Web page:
Ghostly Invasion

17 Jun

Invasion of the Ermine Moth Caterpillar

Ghostly images have formed around the ‘Bird Cherry Trees’ in Jesus Green Park, Cambridge. Is this a alien or supernatural occurrence?

NO: this is down to a creature that only measures less than 1” (2.5cm) in length. We are talking about the Ermine Moth Caterpillar. This has stripped the barks of the Bird Cherry Tree, and then leaving a ghostly white silk webbing structure.

Caterpillars in a Cambridge Park 3

[Picture from – BBC News Cambridge]

These native caterpillars have taken a liking to the avenue of bird cherry tree in this park.

Guy Belcher, nature conservation officer at the city council, said: “They strip the trees and it does look ghostly and very dramatic.

“However, the trees grow back and are fine. It’s a wonder of nature.”

He said it was likely there were hundreds of thousands of the pale, creamy-yellow caterpillars, each measuring just under 1in (2.5cm) in length.

 ‘Micro-moths’

Mr. Belcher continued by saying: “They are host-specific, and only like the bird cherry tree. The ones on Jesus Green have obviously proved favorable to them”.

“This year is obviously good for them, for whatever reason, and there’s a big infestation.”

The silk webs surrounding the trunks and branches were the “combined effort of many, many caterpillars”, he said.

“They form a protective web over the tree on which they’re feeding to try and protect themselves from birds and parasitic wasps.

“The caterpillars are actually a fantastic food source for other creatures in the park.”

Mr. Belcher said past infestations had been monitored and the trees were not harmed.

“It’s not damaging the tree, so we just let nature take its course,” he added.

He said the creatures were nearing the end of the caterpillar stage and would soon pupate into a “tiny micro-moth” – white with black spots – hence the name ermine moth.

[Sourced from News Cambridge]

Cambridge News:

An infestation of caterpillars has engulfed trees on Cambridge’s Jesus Green, covering them in a silvery web.

Commuters and residents have been taking pictures of the mysterious gossamer covering.

Tree experts have identified bird-cherry ermine moth caterpillars but have never seen such an extreme form of infestation before.

Student Debbie Cross, of Corona Road, West Chesterton,  has taken pictures of the webs which have intrigued her since she first saw them last week.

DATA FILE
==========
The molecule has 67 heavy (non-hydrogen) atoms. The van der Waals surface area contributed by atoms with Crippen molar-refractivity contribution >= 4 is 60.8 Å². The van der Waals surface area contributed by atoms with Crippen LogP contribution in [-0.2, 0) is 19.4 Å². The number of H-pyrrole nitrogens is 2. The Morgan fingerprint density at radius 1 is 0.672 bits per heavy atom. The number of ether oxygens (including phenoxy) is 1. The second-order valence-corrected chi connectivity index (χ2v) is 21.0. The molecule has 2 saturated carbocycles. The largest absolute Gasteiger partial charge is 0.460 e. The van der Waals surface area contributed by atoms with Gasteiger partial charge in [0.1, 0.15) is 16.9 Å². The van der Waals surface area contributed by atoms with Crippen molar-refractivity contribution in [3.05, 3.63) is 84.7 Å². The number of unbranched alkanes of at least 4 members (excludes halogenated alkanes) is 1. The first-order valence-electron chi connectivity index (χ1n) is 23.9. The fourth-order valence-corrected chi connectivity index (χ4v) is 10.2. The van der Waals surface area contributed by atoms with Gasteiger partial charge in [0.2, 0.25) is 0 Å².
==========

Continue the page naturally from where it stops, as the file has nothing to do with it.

The 35-year-old said: “I think I was probably one of the first people to see this. They came in quickly overnight.

“From walking home the evening before and walking past next morning at 5am the trees were covered in what looked like cotton wool.

“It was quite alarming when I saw the trees. I thought it was spiders with webs.”

Some residents raised concern about the damage the caterpillars are doing to the trees lining a path near the public toilets.

Researcher Charlotte Tulinius, of Searle Street, Arbury, said: “I think it would be great if there was some biological warfare, like a green way of doing it.

“It would be too difficult to spray a whole park full of trees. It would be great if they could get beetles in to stop them or something.

“It would be sad if the trees were stripped but it is nature.”

Andrew Halstead, principal entomologist for the Royal Horticultural Society,  said the caterpillars may be a small ermine moth.

He said: “The feeding areas where the caterpillars eat are covered in silk webbing where they also live. You are seeing the full extent of the damage now as they feed; the next stage is they pupate into adult moths in July or August.

“The impact on the plant is quite a setback if it has been stripped but it will survive and re-grow.”

He said the moths are not harmful to humans.

Nature conservation officer Guy Belcher, of Cambridge City Council, assessed the infestation after being contacted by the News.

He said: “They are bird-cherry ermine moths which spin a silken web in trees and live in little colonies.  I have never seen anything like this before.”

CITtree

[Picture from – Cambridge News)

6563_Maarten_Jacobs_-_White_Ermine_-_77__decline_over_35_years

The White Ermine Moth [Spilosoma Lubricipede] [Maarten Jacobs]

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